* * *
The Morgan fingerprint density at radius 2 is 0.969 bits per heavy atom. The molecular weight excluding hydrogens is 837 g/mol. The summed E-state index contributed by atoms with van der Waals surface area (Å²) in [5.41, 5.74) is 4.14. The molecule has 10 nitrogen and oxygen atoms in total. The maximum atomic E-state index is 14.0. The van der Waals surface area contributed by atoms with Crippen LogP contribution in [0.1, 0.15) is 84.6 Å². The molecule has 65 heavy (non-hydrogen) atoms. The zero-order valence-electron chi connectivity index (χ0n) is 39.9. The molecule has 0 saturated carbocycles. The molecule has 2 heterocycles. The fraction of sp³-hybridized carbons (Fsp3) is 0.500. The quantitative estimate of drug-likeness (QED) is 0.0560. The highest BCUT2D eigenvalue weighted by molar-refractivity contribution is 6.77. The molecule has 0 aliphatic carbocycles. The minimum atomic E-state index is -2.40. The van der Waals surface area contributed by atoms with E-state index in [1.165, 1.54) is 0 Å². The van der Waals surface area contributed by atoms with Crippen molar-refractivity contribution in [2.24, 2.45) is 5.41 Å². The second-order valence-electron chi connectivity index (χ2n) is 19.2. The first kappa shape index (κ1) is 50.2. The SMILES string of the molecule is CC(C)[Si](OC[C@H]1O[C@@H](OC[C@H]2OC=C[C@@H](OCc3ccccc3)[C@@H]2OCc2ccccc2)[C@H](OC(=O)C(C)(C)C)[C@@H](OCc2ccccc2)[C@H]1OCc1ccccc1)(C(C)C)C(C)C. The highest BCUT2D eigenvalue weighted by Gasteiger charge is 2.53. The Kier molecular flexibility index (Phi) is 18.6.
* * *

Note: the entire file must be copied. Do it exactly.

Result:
The Morgan fingerprint density at radius 2 is 0.969 bits per heavy atom. The molecular weight excluding hydrogens is 837 g/mol. The summed E-state index contributed by atoms with van der Waals surface area (Å²) in [5.41, 5.74) is 4.14. The molecule has 10 nitrogen and oxygen atoms in total. The maximum atomic E-state index is 14.0. The van der Waals surface area contributed by atoms with Crippen LogP contribution in [0.1, 0.15) is 84.6 Å². The molecule has 65 heavy (non-hydrogen) atoms. The zero-order valence-electron chi connectivity index (χ0n) is 39.9. The molecule has 0 saturated carbocycles. The molecule has 2 heterocycles. The fraction of sp³-hybridized carbons (Fsp3) is 0.500. The quantitative estimate of drug-likeness (QED) is 0.0560. The highest BCUT2D eigenvalue weighted by molar-refractivity contribution is 6.77. The molecule has 0 aliphatic carbocycles. The minimum atomic E-state index is -2.40. The van der Waals surface area contributed by atoms with E-state index in [1.165, 1.54) is 0 Å². The van der Waals surface area contributed by atoms with Crippen molar-refractivity contribution in [2.24, 2.45) is 5.41 Å². The second-order valence-electron chi connectivity index (χ2n) is 19.2. The first kappa shape index (κ1) is 50.2. The SMILES string of the molecule is CC(C)[Si](OC[C@H]1O[C@@H](OC[C@H]2OC=C[C@@H](OCc3ccccc3)[C@@H]2OCc2ccccc2)[C@H](OC(=O)C(C)(C)C)[C@@H](OCc2ccccc2)[C@H]1OCc1ccccc1)(C(C)C)C(C)C. The highest BCUT2D eigenvalue weighted by Gasteiger charge is 2.53. The Kier molecular flexibility index (Phi) is 18.6.